My favorite new mechanic is Conscript. I admit that I undervalued some of the Conscript cards in my first few drafts, but after playing with them more, they are all playable and worth picking early. The exception is Moonglow Hunter which is a card that I will only play as a 22nd or 23rd card in my deck. The rest of the Common and Uncommon ones are all quick actions which means that we don’t have to leak any information and they play with will interrupts and other quick troops. They are great curve fillers and give us things to do with our resources in the mid to late game. The most important aspect of the conscript cards is that it could literally be any troop with that cost. That is very exciting and leads to some insane games. This limited format is very skill testing because of the randomness involved in conscript, but it also makes it extremely fun.

The first time that you Boisterous Ballad a William Rowan you will understand. The first time that you Eager Lackey into a High Infinitrix you will understand. In fact, the first time your opponent does any of the above you will understand

The main point that drove all this home for me was that I kept seeing my opponents play with Power and Pain and I felt like it was just unplayable. I kept wondering why they didn’t just play a four drop, or even another two drop instead. Well, the fact is that Power and Pain ends up being better than just a random two or four drop, especially when you get to put something like Minor Diamond of Wind in it and guarantee a great attacker. You are trading early tempo, but you don’t need to play it right away and it’s a great curve filler.

There is even a Diamond/Wild conscript deck, that if you can get is by far the best archetype in limited. It can be rough because some of the key pieces are uncommon, but if you get in early it can be unstoppable. Over the release weekend I happened upon this Evo Sealed pool. It was my starter pool and was the easiest 5-0 that I ever had and didn’t use any cards that I opened from the other two packs.

D/W Conscript Limited

This deck just mowed over the competition. Please make it a goal to get Sacred Stance and Blessed Scout going – you will not be disappointed.

Another great archetype is the Diamond/Sapphire mobilize/diligence deck. There are a lot of great, cheap diligence troops in these shards, like Cerulean Sage and Blessed Scout and then you have some big mobilize fliers like Cloud Bounder and Phoenix Guard Lancer.

I didn’t get much of a theme deck going, but here is a draft deck that ended up going 3-0 on the day of release before I fully understood how good the mobilize/diligence combo was.


Now, you may notice that both decks that I just shared were Ada the Apparitionist_. That is going to be a trend that you will notice that continues throughout my limited experience in the first week or so of the format. The reduction from triple threshold to double threshold makes Ada much more reliable to generate two Phantoms on curve, which is extremely powerful. This gives us troops to mobilize with. It gives us buffable troops if we have some sort of anthem affect. It gives us flying defenders if we are under a lot of pressure, and can put troops in the crypt for us to scrounge.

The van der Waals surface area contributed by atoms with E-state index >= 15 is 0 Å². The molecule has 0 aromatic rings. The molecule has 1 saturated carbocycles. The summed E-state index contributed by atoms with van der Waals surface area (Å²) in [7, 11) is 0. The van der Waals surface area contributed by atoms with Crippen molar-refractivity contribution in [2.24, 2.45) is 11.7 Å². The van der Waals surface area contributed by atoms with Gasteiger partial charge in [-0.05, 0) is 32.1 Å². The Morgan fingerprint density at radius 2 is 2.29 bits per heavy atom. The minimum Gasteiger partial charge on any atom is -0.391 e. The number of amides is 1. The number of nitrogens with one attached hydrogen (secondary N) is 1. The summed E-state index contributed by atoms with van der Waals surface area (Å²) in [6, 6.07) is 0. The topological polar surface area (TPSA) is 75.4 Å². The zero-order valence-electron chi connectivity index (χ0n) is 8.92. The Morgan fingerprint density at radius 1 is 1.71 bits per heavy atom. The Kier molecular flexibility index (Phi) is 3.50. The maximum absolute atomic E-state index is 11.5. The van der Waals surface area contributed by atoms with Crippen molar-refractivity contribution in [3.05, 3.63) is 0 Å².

Ada has basically become my default champion for decks with Diamond in them, which is most decks since Diamond still seems to be the deepest shard.

Here are some Blood/Diamond Ada decks that either 2-1’d or 3-0’d their drafts.

B/D 6-6-5

B/D 6-6-6

Now, the second deck was drafter during the Release Celebration that was triple Scars of War, but a lot of the cards and themes are going to be the same if it were 6-6-5. Removal really wants to be traded up in this format and creating great tempo plays is important. There are some cheap combat tricks that can be used to facilitate this, and so far, Blitz and Outflank have been the best.

What these allow you to do is play a troop and still attack through opposition, or create unfavorable attacks for the opponent.

In triple Herofall draft you could safely take something like Lava Shaper or Ardent Officer over a bomb rare in Wild or Sapphire and be reasonably sure that it was the right pick. So far with Scars of War added to the mix, rares have much more impact in the draft as a bomb rare or legendary will absolutely push you into certain shards and you can be happy with that since there wasn’t a de-facto best shard or combination of shards to be.

Overall I am very happy with my first impression of 6-6-5 draft, and in the coming weeks I want to take you through pick orders for the different shards and what some of the other archetypes are. Ruby/Wild Grandfather Elk has been very fun and I have also had a lot of success with different Ivan Slagpot builds and High Cleric Marzul decks with multiple Arena Regulars.

What are your favorite archetypes in draft so far?

Chris VanMeter
With 20 years of TCG experience, CVM is a well known MTG personality who has decided to give HEX a try. Producing written and video content for MTG in addition to being a live broadcaster has allowed him to not only compete in the game at the highest level, but also observe and analyze other skillful competitors. He hopes to bring a unique insight to the HEX community and loves playing decks that can find unique ways to end the game without much interaction from opponents